Subject to resources being available, OPSI is keen to work with the trading funds and HM Treasury to evaluate the potential impact of a more enabling stance for non- commercial re-use, to encourage experimentation and innovation. If this evaluation proves fruitful, OPSI could mandate the provision of such licences by trading funds under the Information Fair Trader Schemes (IFTS) and as part of their delegation of authority for licensing Crown copyright.
Recommendation 5. To promote innovation, Ordnance Survey should, by the end of December 2007, launch its Open Space project to allow non-commercial experimentation with mapping data.
Ordnance Survey will look very seriously over the coming weeks at the recommendation to launch Open Space.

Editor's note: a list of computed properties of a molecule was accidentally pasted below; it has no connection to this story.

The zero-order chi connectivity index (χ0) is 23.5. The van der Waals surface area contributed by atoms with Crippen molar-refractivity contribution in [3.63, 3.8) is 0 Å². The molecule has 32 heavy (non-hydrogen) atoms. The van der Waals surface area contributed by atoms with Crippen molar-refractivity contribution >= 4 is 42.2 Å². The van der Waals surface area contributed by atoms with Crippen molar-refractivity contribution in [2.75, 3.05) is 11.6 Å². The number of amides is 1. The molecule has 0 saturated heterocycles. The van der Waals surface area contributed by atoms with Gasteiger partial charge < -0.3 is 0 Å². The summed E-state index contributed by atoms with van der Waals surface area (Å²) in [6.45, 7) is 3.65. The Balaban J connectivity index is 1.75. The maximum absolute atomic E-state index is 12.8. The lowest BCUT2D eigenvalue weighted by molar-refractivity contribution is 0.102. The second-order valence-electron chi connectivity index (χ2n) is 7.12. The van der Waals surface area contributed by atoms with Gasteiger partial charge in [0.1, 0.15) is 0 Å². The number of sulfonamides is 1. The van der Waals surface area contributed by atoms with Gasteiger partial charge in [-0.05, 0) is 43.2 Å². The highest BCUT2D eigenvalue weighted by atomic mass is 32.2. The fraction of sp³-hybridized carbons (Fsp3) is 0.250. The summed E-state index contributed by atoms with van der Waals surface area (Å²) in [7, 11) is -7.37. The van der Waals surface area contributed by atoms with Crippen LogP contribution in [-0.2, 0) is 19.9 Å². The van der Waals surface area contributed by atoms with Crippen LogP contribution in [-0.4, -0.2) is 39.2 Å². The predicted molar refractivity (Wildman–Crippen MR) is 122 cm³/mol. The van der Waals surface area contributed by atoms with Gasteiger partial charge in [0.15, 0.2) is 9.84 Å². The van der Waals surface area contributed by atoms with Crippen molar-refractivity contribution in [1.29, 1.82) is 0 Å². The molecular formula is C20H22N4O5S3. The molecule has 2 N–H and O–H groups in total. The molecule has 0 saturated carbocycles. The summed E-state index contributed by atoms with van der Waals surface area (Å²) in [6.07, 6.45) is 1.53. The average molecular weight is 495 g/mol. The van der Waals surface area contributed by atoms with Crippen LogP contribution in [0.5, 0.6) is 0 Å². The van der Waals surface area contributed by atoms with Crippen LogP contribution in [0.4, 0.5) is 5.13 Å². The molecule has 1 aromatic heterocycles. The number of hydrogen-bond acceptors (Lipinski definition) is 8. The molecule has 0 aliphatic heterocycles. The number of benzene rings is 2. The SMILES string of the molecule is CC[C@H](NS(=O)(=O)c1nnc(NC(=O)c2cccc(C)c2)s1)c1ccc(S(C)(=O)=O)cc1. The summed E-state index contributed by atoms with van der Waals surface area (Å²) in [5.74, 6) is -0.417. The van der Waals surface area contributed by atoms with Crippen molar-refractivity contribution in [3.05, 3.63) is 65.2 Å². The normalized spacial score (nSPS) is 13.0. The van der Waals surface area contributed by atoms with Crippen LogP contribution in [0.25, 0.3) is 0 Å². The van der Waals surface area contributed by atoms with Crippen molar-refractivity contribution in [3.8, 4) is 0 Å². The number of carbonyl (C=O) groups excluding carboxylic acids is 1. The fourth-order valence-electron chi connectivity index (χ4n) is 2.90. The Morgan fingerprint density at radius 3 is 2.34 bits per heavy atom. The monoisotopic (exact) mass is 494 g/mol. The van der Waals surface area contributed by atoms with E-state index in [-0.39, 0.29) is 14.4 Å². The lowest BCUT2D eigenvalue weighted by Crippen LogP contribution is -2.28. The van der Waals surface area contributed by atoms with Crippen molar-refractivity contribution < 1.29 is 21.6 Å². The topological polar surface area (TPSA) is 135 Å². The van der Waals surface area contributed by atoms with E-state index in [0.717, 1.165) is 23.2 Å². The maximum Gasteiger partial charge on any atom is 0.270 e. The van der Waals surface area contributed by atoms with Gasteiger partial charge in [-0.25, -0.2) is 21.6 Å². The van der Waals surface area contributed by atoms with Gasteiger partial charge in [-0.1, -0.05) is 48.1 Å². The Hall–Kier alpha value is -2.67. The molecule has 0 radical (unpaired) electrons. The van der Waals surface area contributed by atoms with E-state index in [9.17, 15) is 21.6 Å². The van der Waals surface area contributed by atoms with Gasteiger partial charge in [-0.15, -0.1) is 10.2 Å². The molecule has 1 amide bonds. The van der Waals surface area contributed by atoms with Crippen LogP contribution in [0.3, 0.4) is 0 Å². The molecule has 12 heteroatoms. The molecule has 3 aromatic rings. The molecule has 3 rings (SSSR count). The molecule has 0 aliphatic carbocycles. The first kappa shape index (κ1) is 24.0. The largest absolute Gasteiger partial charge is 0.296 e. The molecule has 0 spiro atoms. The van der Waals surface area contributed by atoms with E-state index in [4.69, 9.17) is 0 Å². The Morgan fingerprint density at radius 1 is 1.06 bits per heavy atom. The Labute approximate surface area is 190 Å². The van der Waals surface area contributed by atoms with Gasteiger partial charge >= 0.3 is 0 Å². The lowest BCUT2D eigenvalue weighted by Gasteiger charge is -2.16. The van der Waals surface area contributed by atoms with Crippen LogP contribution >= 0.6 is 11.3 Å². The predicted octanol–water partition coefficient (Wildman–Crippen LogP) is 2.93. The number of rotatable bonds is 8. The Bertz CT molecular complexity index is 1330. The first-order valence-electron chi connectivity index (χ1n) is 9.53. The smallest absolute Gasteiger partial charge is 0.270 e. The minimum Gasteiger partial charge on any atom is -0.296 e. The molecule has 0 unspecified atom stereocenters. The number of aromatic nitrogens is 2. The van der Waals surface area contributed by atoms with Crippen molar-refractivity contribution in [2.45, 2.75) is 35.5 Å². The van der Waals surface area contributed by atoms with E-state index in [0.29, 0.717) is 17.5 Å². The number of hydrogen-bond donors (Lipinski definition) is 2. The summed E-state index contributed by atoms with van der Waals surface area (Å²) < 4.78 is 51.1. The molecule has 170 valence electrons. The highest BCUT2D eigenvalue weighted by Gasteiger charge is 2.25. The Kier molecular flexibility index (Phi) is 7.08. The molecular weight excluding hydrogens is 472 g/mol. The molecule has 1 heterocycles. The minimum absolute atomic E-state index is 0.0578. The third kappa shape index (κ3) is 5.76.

Recommendation 6. To promote innovative use of public sector information, the Department for Transport (DfT), with the support of the Chief Scientific Adviser's Committee, should complete the partially undertaken scoping and costing of a 'data mashing laboratory' and advise the Cabinet Committee of Science and Innovation on appropriate next steps.
DfT welcomes recommendation 6 of the Review, calling for completion of the scoping work for a government 'data mashing laboratory' carried out on behalf of the Cabinet Committee of Science and Innovation. A think piece was circulated in July 2006 outlining the creation of a laboratory to develop innovative data mashing applications using public sector information. DfT has continued to engage stakeholders through a number of workshop-style events and projects demonstrating the potential of web 2.0- type technologies. DfT looks forward to completing this work over the coming months, with the support of the Chief Scientific Adviser's Committee, and will advise the Committee on appropriate ways forward.